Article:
Federal courts have blocked the laws in Arkansas and California.

The law passed despite these problems, as did Utah’s H.B. 311, which creates liability for social media companies should they, in the view of Utah lawmakers, create services that are addictive to minors. H.B. 311 is unconstitutional because it imposes a vague and unscientific standard for what might constitute social media addiction, potentially creating liability for core features of a service, such as letting you know that someone responded to your post. Both S.B. 152 and H.B. 311 are scheduled to take effect in March 2024.

Arkansas passed a similar law to Utah's S.B. 152 in April, which requires users of social media to prove their age or obtain parental permission to create social media accounts. A federal court blocked the Arkansas law in September, ruling that the age-verification provisions violated the First Amendment because they burdened everyone's ability to access lawful speech online. EFF joined the ACLU in a friend-of-the-court brief arguing that the statute was unconstitutional.

Texas, in June, passed a regulation similar to the Arkansas law, which would ban anyone under 18 from having a social media account unless they receive consent from parents or guardians. The law is scheduled to take effect in September 2024.

Given the strong constitutional protections for people, including children, to access information without having to identify themselves, federal courts have blocked the laws in Arkansas and California. The Utah and Texas laws are likely to suffer the same fate. EFF has warned that such laws were bad policy and would not withstand court challenges, in large part because applying online regulations specifically to young people often forces sites to use age verification, which comes with a host of problems, legal and otherwise. 

To that end, we spent much of this year explaining to legislators that comprehensive data privacy legislation is the best way to hold tech companies accountable in our surveillance age, including for harms they do to children. For an even more detailed account of our suggestions, see Privacy First: A Better Way to Address Online Harms. In short, comprehensive data privacy legislation would address the massive collection and processing of personal data that is the root cause of many problems online, and it is far easier to write data privacy laws that are constitutional. Laws that lock online content behind age gates can almost never withstand First Amendment scrutiny because they frustrate all internet users’ rights to access information and often impinge on people’s right to anonymity.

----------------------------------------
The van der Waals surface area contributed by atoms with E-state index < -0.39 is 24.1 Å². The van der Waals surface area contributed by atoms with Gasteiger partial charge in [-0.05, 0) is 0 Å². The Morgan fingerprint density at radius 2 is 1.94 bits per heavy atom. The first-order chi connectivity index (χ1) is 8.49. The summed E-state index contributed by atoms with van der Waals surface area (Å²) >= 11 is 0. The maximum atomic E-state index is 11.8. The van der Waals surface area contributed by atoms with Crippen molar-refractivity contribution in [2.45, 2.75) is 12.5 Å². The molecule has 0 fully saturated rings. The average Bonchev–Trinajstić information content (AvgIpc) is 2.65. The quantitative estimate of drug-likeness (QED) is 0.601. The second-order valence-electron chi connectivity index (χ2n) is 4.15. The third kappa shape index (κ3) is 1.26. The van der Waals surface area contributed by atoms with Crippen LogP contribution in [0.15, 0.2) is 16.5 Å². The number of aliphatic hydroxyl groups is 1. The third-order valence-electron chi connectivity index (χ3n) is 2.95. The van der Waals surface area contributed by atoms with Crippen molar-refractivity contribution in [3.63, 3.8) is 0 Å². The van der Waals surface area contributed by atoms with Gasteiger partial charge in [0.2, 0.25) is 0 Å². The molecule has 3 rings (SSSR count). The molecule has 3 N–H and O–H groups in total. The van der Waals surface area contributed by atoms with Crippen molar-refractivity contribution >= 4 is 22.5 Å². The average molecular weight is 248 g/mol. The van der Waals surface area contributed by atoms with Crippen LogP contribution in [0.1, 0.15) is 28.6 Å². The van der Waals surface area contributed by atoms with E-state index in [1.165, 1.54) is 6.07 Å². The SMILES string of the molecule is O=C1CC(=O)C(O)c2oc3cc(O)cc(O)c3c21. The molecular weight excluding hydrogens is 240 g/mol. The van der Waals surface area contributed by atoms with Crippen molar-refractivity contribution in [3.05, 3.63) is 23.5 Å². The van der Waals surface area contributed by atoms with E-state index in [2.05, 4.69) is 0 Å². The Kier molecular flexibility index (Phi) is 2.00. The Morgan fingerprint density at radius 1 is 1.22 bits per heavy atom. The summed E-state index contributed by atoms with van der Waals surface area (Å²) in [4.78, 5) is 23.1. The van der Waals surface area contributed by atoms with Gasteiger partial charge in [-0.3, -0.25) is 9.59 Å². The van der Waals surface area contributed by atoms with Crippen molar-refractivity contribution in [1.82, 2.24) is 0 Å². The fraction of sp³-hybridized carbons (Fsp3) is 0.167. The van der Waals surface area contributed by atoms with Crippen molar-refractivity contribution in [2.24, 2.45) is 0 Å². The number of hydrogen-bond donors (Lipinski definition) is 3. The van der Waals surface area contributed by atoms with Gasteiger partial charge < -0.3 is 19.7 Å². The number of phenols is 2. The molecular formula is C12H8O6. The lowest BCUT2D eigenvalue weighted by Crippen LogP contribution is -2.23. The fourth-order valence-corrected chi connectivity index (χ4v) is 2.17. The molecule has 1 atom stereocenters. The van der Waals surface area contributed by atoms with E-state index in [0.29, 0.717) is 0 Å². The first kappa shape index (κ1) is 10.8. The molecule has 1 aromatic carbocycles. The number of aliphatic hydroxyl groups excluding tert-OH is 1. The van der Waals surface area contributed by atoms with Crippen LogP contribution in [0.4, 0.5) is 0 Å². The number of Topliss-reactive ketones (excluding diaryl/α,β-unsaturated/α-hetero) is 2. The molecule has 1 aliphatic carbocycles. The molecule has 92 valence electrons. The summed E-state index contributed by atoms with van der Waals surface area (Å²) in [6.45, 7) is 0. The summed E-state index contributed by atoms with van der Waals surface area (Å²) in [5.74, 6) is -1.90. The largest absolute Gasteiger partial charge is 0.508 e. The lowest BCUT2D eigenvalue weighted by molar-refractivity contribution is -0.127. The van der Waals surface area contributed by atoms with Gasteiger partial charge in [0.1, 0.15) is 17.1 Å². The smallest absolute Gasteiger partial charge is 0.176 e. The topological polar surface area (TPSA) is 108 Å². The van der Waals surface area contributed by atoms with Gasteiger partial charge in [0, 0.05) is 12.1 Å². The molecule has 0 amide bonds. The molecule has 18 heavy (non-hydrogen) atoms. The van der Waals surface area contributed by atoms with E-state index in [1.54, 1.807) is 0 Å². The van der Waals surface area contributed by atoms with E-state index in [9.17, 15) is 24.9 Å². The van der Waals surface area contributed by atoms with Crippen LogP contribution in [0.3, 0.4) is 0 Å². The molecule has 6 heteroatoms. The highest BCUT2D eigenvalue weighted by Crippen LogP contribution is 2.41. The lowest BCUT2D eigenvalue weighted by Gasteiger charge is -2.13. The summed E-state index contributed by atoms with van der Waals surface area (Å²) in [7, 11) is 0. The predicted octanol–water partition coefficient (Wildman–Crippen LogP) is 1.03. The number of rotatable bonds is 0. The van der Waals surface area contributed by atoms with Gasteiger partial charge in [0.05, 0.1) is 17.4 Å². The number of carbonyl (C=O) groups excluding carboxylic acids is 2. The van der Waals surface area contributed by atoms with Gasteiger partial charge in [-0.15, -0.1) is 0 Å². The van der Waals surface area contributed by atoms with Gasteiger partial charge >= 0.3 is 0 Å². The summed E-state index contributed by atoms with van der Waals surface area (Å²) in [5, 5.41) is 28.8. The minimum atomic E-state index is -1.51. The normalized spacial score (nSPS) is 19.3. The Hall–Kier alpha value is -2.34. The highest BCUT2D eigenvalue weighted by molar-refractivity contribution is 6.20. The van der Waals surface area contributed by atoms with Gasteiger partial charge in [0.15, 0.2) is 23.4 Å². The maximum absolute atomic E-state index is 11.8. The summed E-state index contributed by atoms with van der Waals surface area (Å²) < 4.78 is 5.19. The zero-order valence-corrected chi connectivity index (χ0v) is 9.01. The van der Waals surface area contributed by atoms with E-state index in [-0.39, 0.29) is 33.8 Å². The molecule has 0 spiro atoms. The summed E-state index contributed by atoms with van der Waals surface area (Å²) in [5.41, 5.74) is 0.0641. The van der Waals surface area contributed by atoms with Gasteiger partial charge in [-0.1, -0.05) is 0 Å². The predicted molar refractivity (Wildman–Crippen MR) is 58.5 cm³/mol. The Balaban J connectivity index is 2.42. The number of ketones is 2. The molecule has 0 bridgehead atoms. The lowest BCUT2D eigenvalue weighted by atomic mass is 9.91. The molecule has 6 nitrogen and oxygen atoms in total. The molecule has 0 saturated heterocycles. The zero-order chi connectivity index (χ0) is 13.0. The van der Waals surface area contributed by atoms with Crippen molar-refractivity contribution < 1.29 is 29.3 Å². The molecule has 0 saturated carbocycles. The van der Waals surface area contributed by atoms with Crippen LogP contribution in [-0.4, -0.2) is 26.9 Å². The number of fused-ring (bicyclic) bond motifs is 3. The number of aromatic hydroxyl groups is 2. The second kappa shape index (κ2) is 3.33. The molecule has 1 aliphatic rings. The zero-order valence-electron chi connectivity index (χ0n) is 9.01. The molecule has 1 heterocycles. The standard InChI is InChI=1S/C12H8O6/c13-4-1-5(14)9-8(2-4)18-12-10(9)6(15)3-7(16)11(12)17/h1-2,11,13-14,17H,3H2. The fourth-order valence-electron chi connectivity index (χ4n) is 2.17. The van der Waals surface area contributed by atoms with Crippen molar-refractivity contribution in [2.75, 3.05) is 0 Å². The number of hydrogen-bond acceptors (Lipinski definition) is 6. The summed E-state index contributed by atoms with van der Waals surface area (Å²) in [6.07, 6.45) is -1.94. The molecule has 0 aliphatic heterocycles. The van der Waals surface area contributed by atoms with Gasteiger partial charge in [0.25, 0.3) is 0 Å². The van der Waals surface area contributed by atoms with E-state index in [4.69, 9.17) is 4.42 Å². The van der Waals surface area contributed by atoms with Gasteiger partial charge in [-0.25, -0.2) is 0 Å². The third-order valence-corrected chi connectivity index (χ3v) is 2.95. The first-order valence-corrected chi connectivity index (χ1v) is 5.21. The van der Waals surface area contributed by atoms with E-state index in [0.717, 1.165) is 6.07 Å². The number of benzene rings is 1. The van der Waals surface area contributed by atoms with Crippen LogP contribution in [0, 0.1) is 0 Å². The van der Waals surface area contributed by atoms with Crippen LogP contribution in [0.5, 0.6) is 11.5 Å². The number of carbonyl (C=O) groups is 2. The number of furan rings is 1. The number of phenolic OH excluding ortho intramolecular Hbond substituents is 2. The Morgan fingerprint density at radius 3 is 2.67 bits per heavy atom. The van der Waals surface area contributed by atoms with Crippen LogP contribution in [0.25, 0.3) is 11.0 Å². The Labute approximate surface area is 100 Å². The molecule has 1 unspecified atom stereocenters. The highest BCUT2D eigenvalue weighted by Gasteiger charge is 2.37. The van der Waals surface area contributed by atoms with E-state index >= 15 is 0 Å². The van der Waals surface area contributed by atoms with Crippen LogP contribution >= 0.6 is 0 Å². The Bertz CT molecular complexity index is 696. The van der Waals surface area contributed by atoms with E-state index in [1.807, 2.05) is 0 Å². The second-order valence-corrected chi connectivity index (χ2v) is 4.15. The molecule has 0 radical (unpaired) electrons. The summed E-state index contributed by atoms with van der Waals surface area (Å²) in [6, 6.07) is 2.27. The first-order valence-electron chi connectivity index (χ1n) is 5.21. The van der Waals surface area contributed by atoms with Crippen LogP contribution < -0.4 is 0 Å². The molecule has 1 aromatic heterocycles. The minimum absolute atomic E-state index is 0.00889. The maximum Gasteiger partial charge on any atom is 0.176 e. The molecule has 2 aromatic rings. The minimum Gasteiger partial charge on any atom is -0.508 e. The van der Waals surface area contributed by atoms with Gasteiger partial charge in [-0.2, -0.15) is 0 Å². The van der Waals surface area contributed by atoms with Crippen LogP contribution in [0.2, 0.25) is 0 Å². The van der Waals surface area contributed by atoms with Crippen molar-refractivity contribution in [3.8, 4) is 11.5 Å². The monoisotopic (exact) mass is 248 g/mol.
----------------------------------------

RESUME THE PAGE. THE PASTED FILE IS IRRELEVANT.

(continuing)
Of course, states were not alone in their attempt to regulate social media for young people. Our Year in Review post on similar federal legislation that was introduced this year covers that fight, which was successful. Our post on the UK’s Online Safety Act describes the battle across the pond. 2024 is shaping up to be a year of court battles that may determine the future of young people’s access to speak out and obtain information online. We’ll be there, continuing to fight against misguided laws that do little to protect kids while doing much to invade everyone’s privacy and speech rights.

This blog is part of our Year in Review series. Read other articles about the fight for digital rights in 2023.